last update: Feb. 23, 2005

Workshop on New Horizons in Computing (NHC)

-- Recent Trends in Theoretical Computer Science --

Feb. 28 - Mar. 3, 2005,
Kyoto Royal Hotel, Kyoto, Japan

Kinkaku-ji Temple Fushimi-Inari Shrine

 - Program
 - Registration
 - Site Map
 - Workshop Photos  [ new ! ]
Travel & Lodging
 - Accomodation
 - Location
 - Transportation


The category of intractable (typically NP-hard) problems includes great many problems of fundamental and practical importance. When we encounter such a problem, we are forced to try to solve it in some way within a reasonable amount of time. This is generally bound to lead to a sacrifice on the optimality of the solution. In that case it is much preferable to be able to use an algorithm for which we know the maximum amount of this sacrifice mathematically or whose performance is rigorously guaranteed. In the past two decades, researchers have spent a lot of effort towards this goal, i.e., studying how to guarantee the performance of combinatorial optimization algorithms. Fortunately our level of knowledge on this topic has dramatically improved.

For example, we know that there is a sizable family, called PTAS, of problems for which we can design an arbitrarily good approximation algorithm running in polynomial time. Many online problems have competitive algorithms which can give us, without information of the future input, a solution whose cost is within only a constant factor away from the optimal offline solution which needs complete (future) information of the instance. For certain kinds of problems randomization works well, giving us a constant success probability (BPP). Its quantum counterpart (BQP) became a sensation after the discovery of the integer factoring algorithm. Also, several techniques were invented on the negative side, typically for proving lower bounds of approximation factors, many of which derived from the theory of Probabilistically Correct Proofs (PCP).

This line of research has recently been expanded into several interesting directions, providing new models for the design and analysis of contemporary algorithms, such as those for property testing, lattice problems, extraction, drawing, meta heuristics, truthful auction, web graphs, data mining, and many more. These new trends are still emerging and the situation is rapidly changing. To capture these many new exciting opportunities for our research community, a new theory project, "New Horizons in Computing" funded by the Ministry of Education in Japan for the next four years, has started in September 2004.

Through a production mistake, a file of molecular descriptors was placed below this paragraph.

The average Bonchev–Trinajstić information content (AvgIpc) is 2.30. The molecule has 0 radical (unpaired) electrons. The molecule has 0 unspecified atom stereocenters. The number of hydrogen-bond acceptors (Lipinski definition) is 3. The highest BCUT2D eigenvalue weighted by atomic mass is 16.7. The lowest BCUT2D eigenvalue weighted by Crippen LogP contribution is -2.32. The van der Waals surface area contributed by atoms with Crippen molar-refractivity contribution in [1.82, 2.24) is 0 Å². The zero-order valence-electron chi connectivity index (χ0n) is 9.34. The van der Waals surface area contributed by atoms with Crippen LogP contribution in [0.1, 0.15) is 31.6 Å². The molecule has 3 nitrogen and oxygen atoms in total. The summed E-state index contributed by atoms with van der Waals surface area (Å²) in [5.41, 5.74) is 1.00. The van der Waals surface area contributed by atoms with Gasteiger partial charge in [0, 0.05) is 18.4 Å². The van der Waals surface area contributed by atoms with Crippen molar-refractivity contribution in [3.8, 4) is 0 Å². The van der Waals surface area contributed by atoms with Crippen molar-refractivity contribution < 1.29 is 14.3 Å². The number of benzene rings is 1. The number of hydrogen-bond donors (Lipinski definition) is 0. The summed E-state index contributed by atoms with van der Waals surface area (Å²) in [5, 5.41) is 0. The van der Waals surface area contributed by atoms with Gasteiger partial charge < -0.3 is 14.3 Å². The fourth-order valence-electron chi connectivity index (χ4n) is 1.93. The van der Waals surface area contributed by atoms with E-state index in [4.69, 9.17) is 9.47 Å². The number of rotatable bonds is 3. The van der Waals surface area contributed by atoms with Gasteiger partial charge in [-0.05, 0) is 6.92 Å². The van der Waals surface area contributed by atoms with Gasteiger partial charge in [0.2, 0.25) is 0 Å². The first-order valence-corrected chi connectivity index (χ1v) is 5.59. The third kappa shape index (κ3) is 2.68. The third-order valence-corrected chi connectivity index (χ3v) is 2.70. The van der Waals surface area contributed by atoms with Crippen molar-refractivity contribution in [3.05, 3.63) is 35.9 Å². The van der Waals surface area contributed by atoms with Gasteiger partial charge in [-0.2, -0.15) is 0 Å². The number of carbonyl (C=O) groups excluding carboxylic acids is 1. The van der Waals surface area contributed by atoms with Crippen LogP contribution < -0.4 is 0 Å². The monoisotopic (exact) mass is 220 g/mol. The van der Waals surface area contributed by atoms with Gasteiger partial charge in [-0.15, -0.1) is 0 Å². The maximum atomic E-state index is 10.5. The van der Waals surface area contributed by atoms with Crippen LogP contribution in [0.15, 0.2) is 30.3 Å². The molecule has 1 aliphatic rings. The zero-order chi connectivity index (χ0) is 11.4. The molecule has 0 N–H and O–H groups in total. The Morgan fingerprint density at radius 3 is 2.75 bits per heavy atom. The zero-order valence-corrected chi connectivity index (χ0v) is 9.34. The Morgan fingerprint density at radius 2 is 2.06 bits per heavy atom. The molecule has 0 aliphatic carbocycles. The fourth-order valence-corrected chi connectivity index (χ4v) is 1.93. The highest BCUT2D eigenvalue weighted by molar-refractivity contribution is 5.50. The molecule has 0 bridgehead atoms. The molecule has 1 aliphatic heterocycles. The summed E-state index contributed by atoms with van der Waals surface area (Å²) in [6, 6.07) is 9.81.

The NHC workshop is to kick off this project, consisting of some 20 invited talks by world-leading researchers. These will illustrate cutting-edge research, explore current trends, and glimpse future visions in theoretical computer science.

List of Speakers

  • Susanne Albers (Freiburg)
  • Avrim Blum (CMU)
  • Timothy Chan (Waterloo)
  • Richard Cole (NYU)
  • Josep Diaz (UPC)
  • Herbert Edelsbrunner (Duke)
  • Martin Farach-Colton (Rutgers)
  • Uriel Feige (Weizmann)
  • Lisa Fleischer (IBM)
  • Lance Fortnow (Chicago)
  • Tao Jiang (UC Riverside)
  • Ming Li (Waterloo)
  • Kazuhisa Makino (Osaka)
  • Jiri Matousek (Charles)
  • S. Muthukrishnan (Rutgers)
  • Seffi Naor (Technion)
  • R. Ravi (CMU)
  • David Shmoys (Cornell)
  • Mikkel Thorup (AT&T)
  • Osamu Watanabe (Tokyo Inst. Tech.)
  • Uri Zwick (Tel-Aviv)


Each of the four days has three or four talks in the morning, lunch, and two talks in the late evening. We may arrange a session for short contributed talks (if you are interested, please let us know). There will be a reception and a dinner. (More events like a small excursion and discussion sessions will also be considered.)

  • Program

  • Registration

    Registration fee is 15,000 Japanese yen for regular registration (including all the events) and 5,000 yen for student registration (excluding reception and dinner). Payment will be received in cash (JPY) on-site.

    Online registration has been closed. (Due date: Feb. 15 17:00 JST)

  • Site Map

    Site Map (PDF)

Travel & Lodging

Organizing Committee

  • Magnus Halldorsson (Co-Chair, University of Iceland, Iceland)
  • Takeshi Tokuyama (Co-Chair, Tohoku University, Japan)
  • Kazuo Iwama (Kyoto University, Japan, Chair of the New Horizon Project)
  • Hiro Ito (Kyoto University, Japan)

Questions or Comments

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